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Two dead after quake hits NZ

NZ Newswire logoNZ Newswire 13/11/2016 Sean Martin

Two people are dead after a massive 7.5 magnitude earthquake struck New Zealand, which sparked a tsunami warning and has left some towns cut-off, with Kaikoura the most affected.

The quake, located near Hanmer Springs in North Canterbury at a depth of 15km, struck minutes after midnight and more than 250 aftershocks have since rattled the country.

A local state of emergency has been declared in Kaikoura and Hurunui and a tsunami warning remains in place from Wellington to Banks Peninsula.

Marlborough District Council says police are working to rescue travellers stranded around Kaikoura.

It says the occupants of at least half a dozen campervans north of the coast town are understood to be due to be airlifted to the Ward welfare centre. Those stranded to the south would be airlifted further south.

The council says there has been major infrastructure damage in Kaikoura, a popular tourist destination and which has about 1000 visitors.

There is no sewerage and no household water supply, but power is gradually being restored.

Shops are closed and people are not able to buy food, fuel or water.

"All residents are strongly urged to conserve water," the council said.

"It may take days to restore the household water supply."

Prime Minister John Key said two people were confirmed fatalities but it was not yet clear if both were as a direct result of the tremor.

Police earlier said a casualty was reported at the heritage-listed Elms Homestead at Kaikoura and another person was believed dead at a house at Mt Lyford, north of Christchurch.

Mr Key said a Defence Force helicopter was heading to Kaikoura after the town was cut off by slips and ruptured roads and he would fly there on Monday afternoon to inspect the damage.

An Air Force Orion had surveyed main transport routes between Picton and Christchurch.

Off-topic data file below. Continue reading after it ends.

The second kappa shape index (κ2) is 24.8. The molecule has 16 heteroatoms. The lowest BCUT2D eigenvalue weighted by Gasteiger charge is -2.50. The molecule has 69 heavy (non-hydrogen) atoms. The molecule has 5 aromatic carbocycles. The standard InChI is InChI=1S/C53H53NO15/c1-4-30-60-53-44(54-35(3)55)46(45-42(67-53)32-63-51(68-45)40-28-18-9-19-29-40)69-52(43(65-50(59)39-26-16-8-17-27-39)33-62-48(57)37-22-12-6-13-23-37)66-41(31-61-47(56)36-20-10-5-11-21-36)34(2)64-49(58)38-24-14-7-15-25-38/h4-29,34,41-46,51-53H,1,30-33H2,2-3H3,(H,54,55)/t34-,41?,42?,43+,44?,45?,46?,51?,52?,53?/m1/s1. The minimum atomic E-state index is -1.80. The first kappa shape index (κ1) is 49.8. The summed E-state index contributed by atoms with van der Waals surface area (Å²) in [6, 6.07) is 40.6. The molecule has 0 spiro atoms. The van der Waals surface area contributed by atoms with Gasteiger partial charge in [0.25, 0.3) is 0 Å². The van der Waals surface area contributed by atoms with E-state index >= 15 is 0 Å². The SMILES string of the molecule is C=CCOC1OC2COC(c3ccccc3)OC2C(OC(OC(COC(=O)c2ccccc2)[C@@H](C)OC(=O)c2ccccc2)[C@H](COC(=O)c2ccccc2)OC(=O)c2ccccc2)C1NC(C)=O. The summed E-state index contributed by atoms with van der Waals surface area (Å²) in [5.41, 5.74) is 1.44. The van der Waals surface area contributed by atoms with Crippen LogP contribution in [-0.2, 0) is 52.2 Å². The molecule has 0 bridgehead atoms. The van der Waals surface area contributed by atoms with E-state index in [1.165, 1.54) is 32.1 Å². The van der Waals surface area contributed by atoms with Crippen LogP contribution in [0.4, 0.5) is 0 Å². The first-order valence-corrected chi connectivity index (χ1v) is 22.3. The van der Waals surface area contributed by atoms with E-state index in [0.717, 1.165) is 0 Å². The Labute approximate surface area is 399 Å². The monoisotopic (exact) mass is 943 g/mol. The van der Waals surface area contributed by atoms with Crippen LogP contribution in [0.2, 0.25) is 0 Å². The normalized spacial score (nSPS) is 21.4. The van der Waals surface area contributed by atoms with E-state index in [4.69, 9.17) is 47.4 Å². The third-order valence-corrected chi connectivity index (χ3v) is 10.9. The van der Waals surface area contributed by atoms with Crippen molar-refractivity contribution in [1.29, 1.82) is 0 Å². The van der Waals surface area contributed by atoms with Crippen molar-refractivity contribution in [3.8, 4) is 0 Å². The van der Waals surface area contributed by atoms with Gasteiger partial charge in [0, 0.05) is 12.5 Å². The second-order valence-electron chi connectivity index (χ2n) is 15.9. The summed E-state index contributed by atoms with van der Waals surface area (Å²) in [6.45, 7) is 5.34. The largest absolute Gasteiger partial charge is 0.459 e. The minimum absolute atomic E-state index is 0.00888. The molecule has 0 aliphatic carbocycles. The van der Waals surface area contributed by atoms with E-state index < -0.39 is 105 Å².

Schools and early childhood centres from Wellington to Canterbury would remain closed until they had been assessed.

Four homes in Christchurch abandoned by owners after a tsunami warning had been burgled, police said.

The initial quake was registered as a 6.6 shake before being upgraded by GeoNet seismologists.

A host of aftershocks above magnitude 5 were recorded with the biggest a 6.3 tremor.

A seven-person Fire Service urban search and rescue team was flown by helicopter to Kaikoura and two further assessment teams have been deployed, one to Waiau and one to Blenheim.

Phone services, both mobile and fixed line, were affected in the Kaikoura area.

The national crisis management centre had been activated but a national state of emergency had not been declared.

People in Cheviot, near the epicentre of the first quake, reported extensive damage.

"Family friends in Cheviot say some houses are gone" a woman named Brodie tweeted.

In Wellington some buildings were damaged and windows were smashed.

Wellington Region emergency controller Bruce Pepperell said a number of major buildings were showing signs of "structural stress" an inner-city workers were told to stay at home.

Inspections were being carried out on bridges and tunnels around the region he said many buildings would need to be checked for damage.

KiwiRail said it had suspended trains on the main trunk line south of Palmerston North in the North Island and north of Christchurch in the South Island. A train was stranded north of Kaikoura after the quake.

Cook Strait ferry sailings have been cancelled and about 20 passengers aboard the Kaiarahi spent about 12 hours longer than planned on the vessel after it was unable to dock at Picton.

State Highways in the South Island have also been closed - SH1 Picton to Waipara and SH7 Waipara to Springs Junction - and many other local roads had also been damaged.

The quake comes almost six years after a destructive 6.3 earthquake that killed 185 people in Canterbury early in 2011.

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